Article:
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Cabe Atwell
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Blogger
Re: Risk Minerals
Cabe Atwell   6/10/2013 7:46:35 PM
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Charles,

Just a thought, but if the water "siting" was inside a sealed enclosure, only opened when necessary, would hydro be a better option? The size of the container to enclose a lake might be a bit sci-fi though...

C

William K.
User Rank
Platinum
Re: Risk Minerals
William K.   5/30/2013 10:37:48 PM
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What could be reasonable for bulk energy storage in fixed locations is good old lead batteries, since the lead is a common metal and fairly simple to recycle, and the technology is quite well understood. That is a bunch of reasons to consider a tecnology not right at the cutting edge.

William K.
User Rank
Platinum
Re: Risk Minerals
William K.   5/30/2013 10:35:05 PM
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Elizabeth, I believe that I have heard that same assertion previously. It certainly fits here as well.

Amclaussen
User Rank
Platinum
Re: Liquid Metal?
Amclaussen   5/30/2013 3:30:51 PM
I was thinking exactly the same issues... But wandered a little aroud the thermodynamics of it: any heating (self heating) would represent a form of looses (like heating from mechanical friction or self heating by eddy currents in transformer cores)... And heating looses would raise inefficiency. Measuring some NiMH and LiPo's batteries for my R/C model airplanes with a good intelligent charger, reveals batteries have quite different values between energy charged (In) vs. energy delivered (out), but I seldom see discussions on this inefficiency, and no thermal insulation is perfect. In some cases, even dedicating some energy to maintain cooler Battery temperatures by using extra fans (driven from the same battery) is advantageous, but costs more energy wasted to keep the battery from melting itself. [high power electrical powered model airplanes with several horsepower motors].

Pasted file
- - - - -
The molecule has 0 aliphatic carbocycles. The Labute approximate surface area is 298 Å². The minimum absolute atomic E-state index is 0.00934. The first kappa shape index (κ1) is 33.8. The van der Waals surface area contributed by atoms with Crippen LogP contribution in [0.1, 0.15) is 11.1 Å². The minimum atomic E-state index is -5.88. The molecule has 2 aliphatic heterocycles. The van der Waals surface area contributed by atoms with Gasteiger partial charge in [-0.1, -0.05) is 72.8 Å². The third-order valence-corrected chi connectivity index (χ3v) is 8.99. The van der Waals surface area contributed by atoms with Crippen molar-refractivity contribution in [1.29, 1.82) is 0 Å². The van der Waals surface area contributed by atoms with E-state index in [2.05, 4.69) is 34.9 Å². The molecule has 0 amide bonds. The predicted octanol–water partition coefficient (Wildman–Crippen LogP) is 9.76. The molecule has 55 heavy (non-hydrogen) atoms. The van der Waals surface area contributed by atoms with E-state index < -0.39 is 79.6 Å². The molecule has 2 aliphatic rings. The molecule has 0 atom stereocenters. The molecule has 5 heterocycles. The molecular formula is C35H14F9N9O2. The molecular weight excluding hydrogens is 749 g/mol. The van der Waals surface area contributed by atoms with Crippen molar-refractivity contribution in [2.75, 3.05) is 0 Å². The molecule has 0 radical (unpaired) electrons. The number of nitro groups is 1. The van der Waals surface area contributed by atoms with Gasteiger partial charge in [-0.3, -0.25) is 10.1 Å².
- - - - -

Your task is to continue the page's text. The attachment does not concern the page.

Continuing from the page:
Charles Murray
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Blogger
Re: Risk Minerals
Charles Murray   3/14/2013 4:37:00 PM
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Agreed, Cabe. There are problems with pumped hydro -- another being the "siting" issues. That's where these monolithic batteries like Ambri's would fit.

Cabe Atwell
User Rank
Blogger
Re: Risk Minerals
Cabe Atwell   3/8/2013 4:18:35 PM
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Charles,

Exactly. Major problem there...evaporation and other water retention problems. Other issues come in the loss of power through the inefficient pumps and other electrical mechanisms. Not to mention the reconversion of the water back to electricity through turbines.

The battery cuts out a lot of the problems of other systems, cuts right to the chase, electrical power ready to go.

C

Charles Murray
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Blogger
Re: Risk Minerals
Charles Murray   3/7/2013 6:29:55 PM
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When you say "water displacement," Cabe, are you referring to pumped hydro? Pumped hydro -- pumping water up to a higher spot and then using it to spin a generator -- is still the most common form of grid storage by far, I believe.

Cabe Atwell
User Rank
Blogger
Re: Risk Minerals
Cabe Atwell   3/5/2013 2:50:02 PM
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I know many are making batteries for storage already, but as I said, cost is high. Especially compared to old methods like water displacement. I also read about freezing, momentum, and weight storage of energy. All of which seemed silly.

Perhaps when capacitors reach higher density of surface area, they could be used.

C

Consultofactus
User Rank
Silver
Re: Risk Minerals
Consultofactus   3/5/2013 12:44:19 PM
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Yes, the known reserves of Antimony (Sb) are less than 2M tonnes. That may sound like a lot but antimony, like lead, is very heavy so those "40 foot containers" might contain as much 20 tonnes each. Worse yet, the huge percentage of antimony reserves are in China - which has recently shown a reluctance to expolit their rare-earths further than 2010 levels.

Charles Murray
User Rank
Blogger
Re: Risk Minerals
Charles Murray   3/4/2013 7:52:52 PM
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I don't recall the price, Cabe, but several manufacturers are making lithium-ion grid storage batteries.

http://www.designnews.com/author.asp?section_id=1395&doc_id=248263

 

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